A fascinating, major work that will spark endless debates.

Pub Date: April 21, 2020

ISBN: 978-0-06-229839-3

Page Count: 976

Publisher: Ecco/HarperCollins

Review Posted Online: Dec. 2, 2019

Kirkus Reviews Issue: Jan. 1, 2020

Did you like this book?

A dazzling visual homage to a music icon gone too soon.

MY NAME IS PRINCE

A Los Angeles–based photographer pays tribute to a legendary musician with anecdotes and previously unseen images collected from their 25-year collaboration.

St. Nicholas (co-author: Whitney: Tribute to an Icon, 2012, etc.) first met Prince in 1991 at a prearranged photo shoot. “The dance between photographer and subject carried us away into hours of inspired photographs…and the beginning of a friendship that would last a lifetime.” In this book, the author fondly remembers their many professional encounters in the 25 years that followed. Many would be portrait sessions but done on impulse, like those in a burned-out Los Angeles building in 1994 and on the Charles Bridge in Prague in 2007. Both times, the author and Prince came together through serendipity to create playfully expressive images that came to represent the singer’s “unorthodox ability to truly live life in the moment.” Other encounters took place while Prince was performing at Paisley Park, his Minneapolis studio, or at venues in LA, New York, Tokyo, and London. One in particular came about after the 1991 release of Prince’s Diamonds and Pearls album and led to the start of St. Nicholas’ career as a video director. Prince, who nurtured young artists throughout his career, pushed the author to “trust my instincts…expand myself creatively.” What is most striking about even the most intimate of these photographs—even those shot with Mayte Garcia, the fan-turned–backup dancer who became Prince’s wife in 1996—is the brilliantly theatrical quality of the images. As the author observes, the singer was never not the self-conscious artist: “Prince was Prince 24/7.” Nostalgic and reverential, this book—the second St. Nicholas produced with/for Prince—is a celebration of friendship and artistry. Prince fans are sure to appreciate the book, and those interested in art photography will also find the collection highly appealing.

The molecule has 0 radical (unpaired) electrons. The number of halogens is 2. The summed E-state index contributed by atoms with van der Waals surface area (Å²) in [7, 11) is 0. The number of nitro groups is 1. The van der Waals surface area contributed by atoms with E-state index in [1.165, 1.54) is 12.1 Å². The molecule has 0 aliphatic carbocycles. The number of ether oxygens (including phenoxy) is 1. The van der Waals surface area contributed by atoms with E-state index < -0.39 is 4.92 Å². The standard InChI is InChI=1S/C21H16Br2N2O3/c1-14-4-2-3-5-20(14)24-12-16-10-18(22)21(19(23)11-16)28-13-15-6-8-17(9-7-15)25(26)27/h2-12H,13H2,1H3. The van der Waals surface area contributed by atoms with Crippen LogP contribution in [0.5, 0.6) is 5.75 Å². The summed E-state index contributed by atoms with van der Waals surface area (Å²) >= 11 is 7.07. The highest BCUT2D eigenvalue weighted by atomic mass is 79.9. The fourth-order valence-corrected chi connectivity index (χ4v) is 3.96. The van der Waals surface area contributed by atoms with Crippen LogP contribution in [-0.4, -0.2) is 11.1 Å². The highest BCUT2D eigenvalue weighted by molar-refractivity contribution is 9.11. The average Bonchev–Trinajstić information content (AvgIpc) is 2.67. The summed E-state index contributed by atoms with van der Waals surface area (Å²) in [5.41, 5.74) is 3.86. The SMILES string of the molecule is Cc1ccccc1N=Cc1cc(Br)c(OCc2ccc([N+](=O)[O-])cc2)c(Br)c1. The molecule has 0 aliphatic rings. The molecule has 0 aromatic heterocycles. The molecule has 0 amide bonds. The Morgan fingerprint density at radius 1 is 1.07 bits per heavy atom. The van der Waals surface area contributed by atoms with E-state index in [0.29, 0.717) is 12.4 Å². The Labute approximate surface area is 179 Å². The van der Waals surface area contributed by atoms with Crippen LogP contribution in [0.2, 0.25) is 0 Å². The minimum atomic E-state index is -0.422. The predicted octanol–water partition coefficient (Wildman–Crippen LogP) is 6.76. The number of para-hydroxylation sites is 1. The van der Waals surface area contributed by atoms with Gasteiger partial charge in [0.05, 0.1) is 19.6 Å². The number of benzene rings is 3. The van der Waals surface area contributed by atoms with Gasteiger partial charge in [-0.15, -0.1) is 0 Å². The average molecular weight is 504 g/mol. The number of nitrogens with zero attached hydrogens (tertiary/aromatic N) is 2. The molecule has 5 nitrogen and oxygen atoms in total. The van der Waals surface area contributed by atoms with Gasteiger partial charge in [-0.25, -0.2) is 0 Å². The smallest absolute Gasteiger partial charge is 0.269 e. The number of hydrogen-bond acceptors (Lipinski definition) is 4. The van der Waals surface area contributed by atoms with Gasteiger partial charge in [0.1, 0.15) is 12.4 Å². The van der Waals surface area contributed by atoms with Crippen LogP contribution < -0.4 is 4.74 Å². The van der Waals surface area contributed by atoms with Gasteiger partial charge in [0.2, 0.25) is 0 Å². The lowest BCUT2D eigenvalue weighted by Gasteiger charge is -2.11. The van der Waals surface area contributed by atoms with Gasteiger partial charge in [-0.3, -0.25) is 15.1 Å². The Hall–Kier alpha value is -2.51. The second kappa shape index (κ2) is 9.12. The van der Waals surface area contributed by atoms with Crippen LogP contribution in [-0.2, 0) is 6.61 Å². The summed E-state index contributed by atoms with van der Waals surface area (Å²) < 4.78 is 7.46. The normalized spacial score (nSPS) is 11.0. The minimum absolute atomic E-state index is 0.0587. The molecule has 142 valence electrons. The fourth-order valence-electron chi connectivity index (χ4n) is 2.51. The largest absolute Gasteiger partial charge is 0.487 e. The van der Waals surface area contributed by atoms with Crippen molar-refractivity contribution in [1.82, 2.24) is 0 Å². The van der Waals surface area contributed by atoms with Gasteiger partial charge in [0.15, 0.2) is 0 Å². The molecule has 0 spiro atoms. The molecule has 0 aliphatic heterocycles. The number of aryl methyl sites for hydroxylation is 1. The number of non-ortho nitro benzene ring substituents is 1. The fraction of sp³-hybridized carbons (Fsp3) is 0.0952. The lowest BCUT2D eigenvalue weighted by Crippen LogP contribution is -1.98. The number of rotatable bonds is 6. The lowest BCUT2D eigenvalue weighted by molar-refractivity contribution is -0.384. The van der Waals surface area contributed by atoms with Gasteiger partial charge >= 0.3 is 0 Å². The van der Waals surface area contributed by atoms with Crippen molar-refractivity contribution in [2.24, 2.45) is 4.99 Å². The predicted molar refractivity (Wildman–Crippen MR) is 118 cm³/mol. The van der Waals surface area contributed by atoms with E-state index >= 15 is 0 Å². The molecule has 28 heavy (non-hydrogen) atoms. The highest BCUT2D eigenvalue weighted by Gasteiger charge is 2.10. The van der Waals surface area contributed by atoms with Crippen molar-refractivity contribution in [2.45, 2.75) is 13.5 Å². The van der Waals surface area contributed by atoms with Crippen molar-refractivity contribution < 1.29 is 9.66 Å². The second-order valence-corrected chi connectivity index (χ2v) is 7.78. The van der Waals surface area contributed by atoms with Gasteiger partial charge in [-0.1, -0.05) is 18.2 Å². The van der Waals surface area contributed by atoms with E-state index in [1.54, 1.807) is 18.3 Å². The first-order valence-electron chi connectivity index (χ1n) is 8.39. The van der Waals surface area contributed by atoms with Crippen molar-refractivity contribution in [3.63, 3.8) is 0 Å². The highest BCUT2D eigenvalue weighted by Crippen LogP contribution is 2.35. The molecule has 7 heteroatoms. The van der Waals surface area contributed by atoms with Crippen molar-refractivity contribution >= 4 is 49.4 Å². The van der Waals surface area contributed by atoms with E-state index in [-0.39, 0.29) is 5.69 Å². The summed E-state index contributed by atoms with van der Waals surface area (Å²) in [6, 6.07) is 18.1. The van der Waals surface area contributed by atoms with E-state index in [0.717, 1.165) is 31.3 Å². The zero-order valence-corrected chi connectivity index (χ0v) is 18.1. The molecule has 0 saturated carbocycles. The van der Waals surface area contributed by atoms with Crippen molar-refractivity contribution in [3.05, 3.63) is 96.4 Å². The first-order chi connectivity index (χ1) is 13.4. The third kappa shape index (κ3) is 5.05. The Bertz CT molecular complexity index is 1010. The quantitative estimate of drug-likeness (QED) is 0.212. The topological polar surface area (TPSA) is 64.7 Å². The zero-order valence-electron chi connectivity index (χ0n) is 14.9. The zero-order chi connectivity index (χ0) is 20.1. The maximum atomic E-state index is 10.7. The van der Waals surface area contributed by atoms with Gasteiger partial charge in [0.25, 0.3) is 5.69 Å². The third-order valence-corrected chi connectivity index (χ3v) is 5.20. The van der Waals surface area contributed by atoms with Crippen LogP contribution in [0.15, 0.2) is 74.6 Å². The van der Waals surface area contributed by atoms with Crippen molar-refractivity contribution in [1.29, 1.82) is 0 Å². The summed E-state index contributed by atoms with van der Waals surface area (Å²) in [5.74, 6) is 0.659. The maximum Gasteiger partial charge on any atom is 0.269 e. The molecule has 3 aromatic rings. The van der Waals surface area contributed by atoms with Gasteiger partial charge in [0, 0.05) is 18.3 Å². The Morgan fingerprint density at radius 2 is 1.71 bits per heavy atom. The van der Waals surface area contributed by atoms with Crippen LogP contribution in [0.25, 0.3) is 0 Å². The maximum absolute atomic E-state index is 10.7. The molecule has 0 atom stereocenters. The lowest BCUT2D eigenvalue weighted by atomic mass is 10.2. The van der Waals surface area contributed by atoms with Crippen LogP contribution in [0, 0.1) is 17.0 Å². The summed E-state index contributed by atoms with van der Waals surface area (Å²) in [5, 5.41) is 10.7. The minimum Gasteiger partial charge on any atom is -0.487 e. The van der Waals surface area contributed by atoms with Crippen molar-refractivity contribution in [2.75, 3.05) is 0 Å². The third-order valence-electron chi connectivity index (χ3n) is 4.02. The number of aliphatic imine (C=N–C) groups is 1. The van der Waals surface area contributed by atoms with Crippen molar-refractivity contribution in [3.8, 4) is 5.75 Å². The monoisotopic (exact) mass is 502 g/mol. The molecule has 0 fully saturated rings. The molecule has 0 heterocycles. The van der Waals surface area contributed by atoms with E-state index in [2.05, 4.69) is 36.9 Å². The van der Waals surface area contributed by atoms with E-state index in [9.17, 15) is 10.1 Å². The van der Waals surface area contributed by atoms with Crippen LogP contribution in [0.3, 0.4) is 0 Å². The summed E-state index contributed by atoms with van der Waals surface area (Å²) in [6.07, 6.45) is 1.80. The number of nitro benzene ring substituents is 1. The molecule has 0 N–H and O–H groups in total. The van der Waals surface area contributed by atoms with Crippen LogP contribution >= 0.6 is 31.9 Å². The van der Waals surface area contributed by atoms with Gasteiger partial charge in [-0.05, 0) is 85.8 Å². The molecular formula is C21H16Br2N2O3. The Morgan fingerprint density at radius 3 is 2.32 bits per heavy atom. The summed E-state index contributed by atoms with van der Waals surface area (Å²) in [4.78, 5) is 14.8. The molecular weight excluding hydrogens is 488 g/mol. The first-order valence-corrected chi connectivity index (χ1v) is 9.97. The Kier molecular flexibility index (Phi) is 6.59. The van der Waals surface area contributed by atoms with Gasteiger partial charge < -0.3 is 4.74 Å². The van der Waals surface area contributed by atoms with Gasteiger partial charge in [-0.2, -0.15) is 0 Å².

A dazzling visual homage to a music icon gone too soon.

Pub Date: Nov. 19, 2019

ISBN: 978-0-06-293923-4

Page Count: 384

Publisher: Amistad/HarperCollins

Review Posted Online: July 28, 2019

Kirkus Reviews Issue: Aug. 15, 2019

Did you like this book?

more